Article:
Opening Night: Aging Gracefully
by Erix Antoine
It has been suggested that, had Cassavetes followed A Woman Under the Influence with Opening Night, his career might have ended up in an entirely different place. People had been very taken with Woman… and they had come to embrace Cassavetes’ loose, introspective style because he presented them with a very compelling lead character brought to life by a captivating actress.
This is not to discount Ben Gazzara’s skill as an actor, but to follow the powerhouse of A Woman Under the Influence, with the more low-key and esoteric gangster picture The Killing of a Chinese Bookie might have been a mistake. Audiences were less eager to follow Cosmo Vittelli through the world of his nightclub. He didn’t connect with them the way Mabel Longhetti had because the movie didn’t seem to be about “real people” anymore. This was now (ugh) a gangster film; a movie about criminals! And it didn’t even have the good sense to include any action scenes to please the fan base.
I’ve already discussed the virtues and flaws of The Killing of a Chinese Bookie in detail, so I won’t go into them here. But my point is, it was not the movie audiences wanted after A Woman Under the Influence. Whereas, Opening Night definitely would have been. It’s a shame the Chinese Bookie had to come first to kill all of their goodwill – leading to an almost universal rejection of Opening Night. Because, not only is it about as good as A Woman Under the Influence, in many ways it is even more compelling and probing. It cuts to the heart of the matter with regards to an issue that affects everyone, and it does so with absolute clarity. Had Cassavetes put any thought into his career trajectory, he might have understood that following a “woman’s picture” with another similar film was a smart choice.
But keeping an eye on the zeitgeist was seldom of any interest to Cassavetes. He just wanted to tell his stories and explore the issues that engaged him at a particular time.
It seems natural that, in 1977, when he was pushing fifty, his big concern was getting old. Opening Night is a movie entirely about that concern – a person’s mindset when faced with the inevitable reality of aging… How does this experience affect one’s sense of self-worth? How does it feel to come to the realization that you might be losing “relevance” in the grand scheme of things? More to the point – what does it mean to get old?
These are all questions the film asks constantly. It does not answer them. But it is not supposed to. As usual, that is left to the viewer.
It’s both interesting and appropriate that Cassavetes chose to set this story in the world of theater. It allows him to bring some of his own experiences into the mix in creating a world that feels absolutely authentic. But it’s also a perfect setting for the story of a woman not wanting to face the fact she’s aging, because it is such a real and palpable threat for people who work in the performing arts; particularly if those people are women.
The film has two strong, well-defined women at its center. One is the lead character, an actress named Myrtle Gordon, played by Gena Rowlands. The other is Sarah Goode, a playwright in her late 60s, played by Joan Blondell.
Goode has written a play about aging. In it, Myrtle Gordon must portray a character she doesn’t want to admit is actually quite close to who she really is. Then, on the first night of previews, Myrtle is approached by an adoring teenage fan for an autograph. After exchanging brief words that don’t quite leave the fan entirely satisfied, she has to watch as that fan is struck by an automobile and killed.
This is the pitch at which Cassavetes chooses to begin the story – extreme emotional distress. If you start at such a fevered pitch, there’s really nowhere to go but up; and so the film becomes a harrowing psychological exploration, much the same way A Woman Under the Influence was.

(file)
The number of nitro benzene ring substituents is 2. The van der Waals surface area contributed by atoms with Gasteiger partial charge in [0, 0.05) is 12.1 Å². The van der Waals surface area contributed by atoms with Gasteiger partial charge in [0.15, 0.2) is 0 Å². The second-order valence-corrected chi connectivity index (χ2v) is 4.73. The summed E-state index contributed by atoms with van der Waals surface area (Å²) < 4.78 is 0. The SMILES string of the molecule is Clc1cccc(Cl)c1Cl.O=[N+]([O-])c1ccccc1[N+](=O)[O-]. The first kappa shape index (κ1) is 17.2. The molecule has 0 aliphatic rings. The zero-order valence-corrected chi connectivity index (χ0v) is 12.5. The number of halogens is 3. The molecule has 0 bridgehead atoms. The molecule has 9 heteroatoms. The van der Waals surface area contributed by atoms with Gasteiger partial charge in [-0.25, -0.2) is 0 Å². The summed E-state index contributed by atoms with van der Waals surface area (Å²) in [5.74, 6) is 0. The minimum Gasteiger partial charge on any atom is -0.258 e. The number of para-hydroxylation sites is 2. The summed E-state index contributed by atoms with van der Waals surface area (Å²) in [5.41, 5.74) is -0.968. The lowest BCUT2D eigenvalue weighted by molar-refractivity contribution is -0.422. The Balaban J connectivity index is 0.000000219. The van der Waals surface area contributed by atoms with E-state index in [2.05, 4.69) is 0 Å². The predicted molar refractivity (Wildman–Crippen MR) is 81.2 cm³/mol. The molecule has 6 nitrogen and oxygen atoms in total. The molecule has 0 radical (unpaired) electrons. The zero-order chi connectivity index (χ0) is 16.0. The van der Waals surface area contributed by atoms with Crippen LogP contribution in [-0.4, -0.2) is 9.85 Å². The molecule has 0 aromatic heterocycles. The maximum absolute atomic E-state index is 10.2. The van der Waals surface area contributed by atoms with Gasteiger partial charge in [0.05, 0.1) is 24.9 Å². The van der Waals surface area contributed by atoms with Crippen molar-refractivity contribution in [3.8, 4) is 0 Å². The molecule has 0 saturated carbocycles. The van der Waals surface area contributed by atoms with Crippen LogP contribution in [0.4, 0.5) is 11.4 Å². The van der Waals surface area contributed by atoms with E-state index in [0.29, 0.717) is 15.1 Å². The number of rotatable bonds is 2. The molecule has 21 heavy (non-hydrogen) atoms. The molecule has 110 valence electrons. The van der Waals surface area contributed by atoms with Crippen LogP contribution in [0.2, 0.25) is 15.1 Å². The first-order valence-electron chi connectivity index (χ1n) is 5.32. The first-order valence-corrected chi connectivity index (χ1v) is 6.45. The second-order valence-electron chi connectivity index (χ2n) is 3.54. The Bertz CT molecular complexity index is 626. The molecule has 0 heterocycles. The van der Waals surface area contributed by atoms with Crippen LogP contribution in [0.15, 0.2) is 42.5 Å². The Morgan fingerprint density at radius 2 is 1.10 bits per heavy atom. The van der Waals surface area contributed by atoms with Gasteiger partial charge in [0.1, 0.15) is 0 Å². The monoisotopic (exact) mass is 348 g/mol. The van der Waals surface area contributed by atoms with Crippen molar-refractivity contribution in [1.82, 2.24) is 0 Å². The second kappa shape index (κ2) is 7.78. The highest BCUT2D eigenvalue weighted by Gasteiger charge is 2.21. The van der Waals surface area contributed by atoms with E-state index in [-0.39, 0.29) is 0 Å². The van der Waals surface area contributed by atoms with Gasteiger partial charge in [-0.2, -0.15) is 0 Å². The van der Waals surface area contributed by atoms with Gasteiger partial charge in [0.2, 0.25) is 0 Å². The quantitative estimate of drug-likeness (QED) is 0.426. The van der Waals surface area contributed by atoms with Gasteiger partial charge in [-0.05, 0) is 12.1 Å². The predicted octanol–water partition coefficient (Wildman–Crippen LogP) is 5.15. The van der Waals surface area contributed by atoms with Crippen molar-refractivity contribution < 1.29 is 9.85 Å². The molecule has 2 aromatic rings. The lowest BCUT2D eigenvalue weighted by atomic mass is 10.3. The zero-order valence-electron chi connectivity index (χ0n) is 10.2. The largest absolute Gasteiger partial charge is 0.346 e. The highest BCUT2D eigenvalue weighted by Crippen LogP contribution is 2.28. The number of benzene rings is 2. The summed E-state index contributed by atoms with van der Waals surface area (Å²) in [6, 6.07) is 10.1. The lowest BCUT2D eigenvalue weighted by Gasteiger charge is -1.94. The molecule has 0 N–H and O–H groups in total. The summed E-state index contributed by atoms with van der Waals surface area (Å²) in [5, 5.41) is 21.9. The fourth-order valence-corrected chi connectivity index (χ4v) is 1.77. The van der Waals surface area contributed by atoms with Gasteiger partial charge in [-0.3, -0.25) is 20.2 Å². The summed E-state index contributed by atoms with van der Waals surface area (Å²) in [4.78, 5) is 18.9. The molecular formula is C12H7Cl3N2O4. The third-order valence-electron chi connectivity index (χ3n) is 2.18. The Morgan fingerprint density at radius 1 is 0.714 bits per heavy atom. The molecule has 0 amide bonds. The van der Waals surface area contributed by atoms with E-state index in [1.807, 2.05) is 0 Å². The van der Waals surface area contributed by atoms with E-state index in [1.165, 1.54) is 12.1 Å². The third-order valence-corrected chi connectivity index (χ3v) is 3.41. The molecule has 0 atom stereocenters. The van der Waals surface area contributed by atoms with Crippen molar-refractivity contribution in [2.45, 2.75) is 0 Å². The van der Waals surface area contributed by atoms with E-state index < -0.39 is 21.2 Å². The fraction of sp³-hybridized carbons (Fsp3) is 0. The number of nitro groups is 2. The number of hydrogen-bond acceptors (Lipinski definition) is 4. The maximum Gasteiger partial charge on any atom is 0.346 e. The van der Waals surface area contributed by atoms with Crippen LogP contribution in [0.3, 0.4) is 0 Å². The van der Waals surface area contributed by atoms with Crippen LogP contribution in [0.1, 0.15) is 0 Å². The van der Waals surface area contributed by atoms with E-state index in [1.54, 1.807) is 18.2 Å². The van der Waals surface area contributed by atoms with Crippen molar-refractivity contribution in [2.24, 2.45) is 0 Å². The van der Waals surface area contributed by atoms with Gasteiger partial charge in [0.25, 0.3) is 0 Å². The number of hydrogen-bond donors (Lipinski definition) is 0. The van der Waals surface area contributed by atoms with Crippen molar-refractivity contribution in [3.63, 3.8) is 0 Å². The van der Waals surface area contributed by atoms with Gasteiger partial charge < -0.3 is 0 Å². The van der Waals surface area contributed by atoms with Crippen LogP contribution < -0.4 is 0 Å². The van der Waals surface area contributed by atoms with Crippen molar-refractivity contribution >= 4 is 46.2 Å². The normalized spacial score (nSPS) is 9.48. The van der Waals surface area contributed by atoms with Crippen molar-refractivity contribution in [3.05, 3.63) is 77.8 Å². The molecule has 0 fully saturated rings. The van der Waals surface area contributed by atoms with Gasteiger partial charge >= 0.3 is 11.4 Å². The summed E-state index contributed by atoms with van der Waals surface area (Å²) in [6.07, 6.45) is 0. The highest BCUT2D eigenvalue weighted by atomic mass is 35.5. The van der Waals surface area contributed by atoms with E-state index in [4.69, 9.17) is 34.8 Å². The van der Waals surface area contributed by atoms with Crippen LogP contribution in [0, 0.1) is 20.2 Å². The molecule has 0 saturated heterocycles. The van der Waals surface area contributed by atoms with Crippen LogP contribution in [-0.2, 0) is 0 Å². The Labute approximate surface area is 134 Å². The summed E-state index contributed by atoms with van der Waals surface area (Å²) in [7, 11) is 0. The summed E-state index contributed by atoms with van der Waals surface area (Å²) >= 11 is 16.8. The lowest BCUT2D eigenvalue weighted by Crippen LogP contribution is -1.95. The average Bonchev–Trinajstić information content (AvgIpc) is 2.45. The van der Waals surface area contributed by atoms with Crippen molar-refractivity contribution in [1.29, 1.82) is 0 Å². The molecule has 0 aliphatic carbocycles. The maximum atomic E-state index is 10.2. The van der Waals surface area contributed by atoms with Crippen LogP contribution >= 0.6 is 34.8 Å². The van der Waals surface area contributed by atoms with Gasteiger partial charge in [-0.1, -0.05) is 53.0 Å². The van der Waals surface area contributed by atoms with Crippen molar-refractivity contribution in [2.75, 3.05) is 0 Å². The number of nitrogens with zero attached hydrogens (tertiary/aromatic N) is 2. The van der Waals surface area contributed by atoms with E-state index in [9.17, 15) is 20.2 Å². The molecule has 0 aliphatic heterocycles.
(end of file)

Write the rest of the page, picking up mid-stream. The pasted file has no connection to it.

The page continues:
Therein lies the second element that makes the theater such an appropriate setting. These are high caliber emotions and, at their best, are expressed with histrionics. What better place than a theatrical environment to explore those emotions in an honest and pure way?
As the play within the film unfolds, easy parallels are drawn between the roles the characters are playing on stage and the characters themselves. Subsequently, some of the same parallels can be drawn from the film and out into the real life of its makers. When you take that entire meta concept: the play within the film, and the film in relation to the circle of filmmakers that created it, Opening Night becomes an even deeper and more fascinating experience.
In a previous essay, I likened Rowlands’ work in A Woman Under the Influence to be on a par with Marlon Brando’s acting in Last Tango in Paris. When making the comparison, I was referring to the intensity and purity of the acting. But, in this case, that relationship runs even deeper. In Last Tango, it has been argued that Brando played himself – leading to a personal catharsis. In Opening Night Gena Rowlands is also very much playing a version of herself. Like Myrtle Gordon, at the time the film was made, Rowlands was in her late forties and already had a tendency to fudge her age in interviews and press releases. Understandable, given the natural ageism of the industry, but – when that is coupled with the fact she would often do what she could to appear younger than she actually was – it is very clear that she was not immune to the fear of aging that plagues most people as they enter a mid life crisis.
This is what happens to Myrtle Gordon throughout Opening Night. Her first instinct is to ignore the age of the character she’s playing. She argues with Sarah Goode: “Why does her age have to matter? I should play this character as if her age is not important,” completely missing the point of the play. Constantly forgetting (most likely on purpose) her lines; throwing temper tantrums and refusing to perform on stage, she becomes a walking nightmare.
More than a playwright, Sarah Goode transforms into a kind of psychoanalyst for Mytrle to vent her frustrations, knowing all the while what the star is going through because she has been down that road herself. It’s possible she understands that Myrtle will ultimately have to experience the play before she can come to accept her reality. She never reveals this, however; and that is exactly what happens to the actress – she comes to embrace her role (in the play as well as her own life) after a powerful catharsis.